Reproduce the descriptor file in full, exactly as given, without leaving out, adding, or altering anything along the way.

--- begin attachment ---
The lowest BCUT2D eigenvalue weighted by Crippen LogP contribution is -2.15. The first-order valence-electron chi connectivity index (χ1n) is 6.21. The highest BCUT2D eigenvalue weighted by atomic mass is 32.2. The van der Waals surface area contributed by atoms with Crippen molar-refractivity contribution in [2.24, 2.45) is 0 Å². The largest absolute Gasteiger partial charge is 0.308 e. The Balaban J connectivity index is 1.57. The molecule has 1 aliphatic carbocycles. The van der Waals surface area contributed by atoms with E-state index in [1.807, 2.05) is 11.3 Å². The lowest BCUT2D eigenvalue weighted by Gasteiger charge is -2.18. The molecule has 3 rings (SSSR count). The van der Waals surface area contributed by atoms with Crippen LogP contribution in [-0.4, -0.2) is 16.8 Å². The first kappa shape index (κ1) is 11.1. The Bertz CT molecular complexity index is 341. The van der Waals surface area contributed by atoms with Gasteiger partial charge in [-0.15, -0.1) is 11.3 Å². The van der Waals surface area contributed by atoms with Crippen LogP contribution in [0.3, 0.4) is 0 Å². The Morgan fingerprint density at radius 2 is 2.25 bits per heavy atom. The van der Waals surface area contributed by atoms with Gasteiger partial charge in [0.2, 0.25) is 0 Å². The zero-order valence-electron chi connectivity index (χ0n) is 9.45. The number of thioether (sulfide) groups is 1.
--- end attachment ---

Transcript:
The lowest BCUT2D eigenvalue weighted by Crippen LogP contribution is -2.15. The first-order valence-electron chi connectivity index (χ1n) is 6.21. The highest BCUT2D eigenvalue weighted by atomic mass is 32.2. The van der Waals surface area contributed by atoms with Crippen molar-refractivity contribution in [2.24, 2.45) is 0 Å². The largest absolute Gasteiger partial charge is 0.308 e. The Balaban J connectivity index is 1.57. The molecule has 1 aliphatic carbocycles. The van der Waals surface area contributed by atoms with E-state index in [1.807, 2.05) is 11.3 Å². The lowest BCUT2D eigenvalue weighted by Gasteiger charge is -2.18. The molecule has 3 rings (SSSR count). The van der Waals surface area contributed by atoms with Crippen LogP contribution in [-0.4, -0.2) is 16.8 Å². The first kappa shape index (κ1) is 11.1. The Bertz CT molecular complexity index is 341. The van der Waals surface area contributed by atoms with Gasteiger partial charge in [-0.15, -0.1) is 11.3 Å². The van der Waals surface area contributed by atoms with Crippen LogP contribution in [0.3, 0.4) is 0 Å². The Morgan fingerprint density at radius 2 is 2.25 bits per heavy atom. The van der Waals surface area contributed by atoms with Gasteiger partial charge in [0.2, 0.25) is 0 Å². The zero-order valence-electron chi connectivity index (χ0n) is 9.45. The number of thioether (sulfide) groups is 1.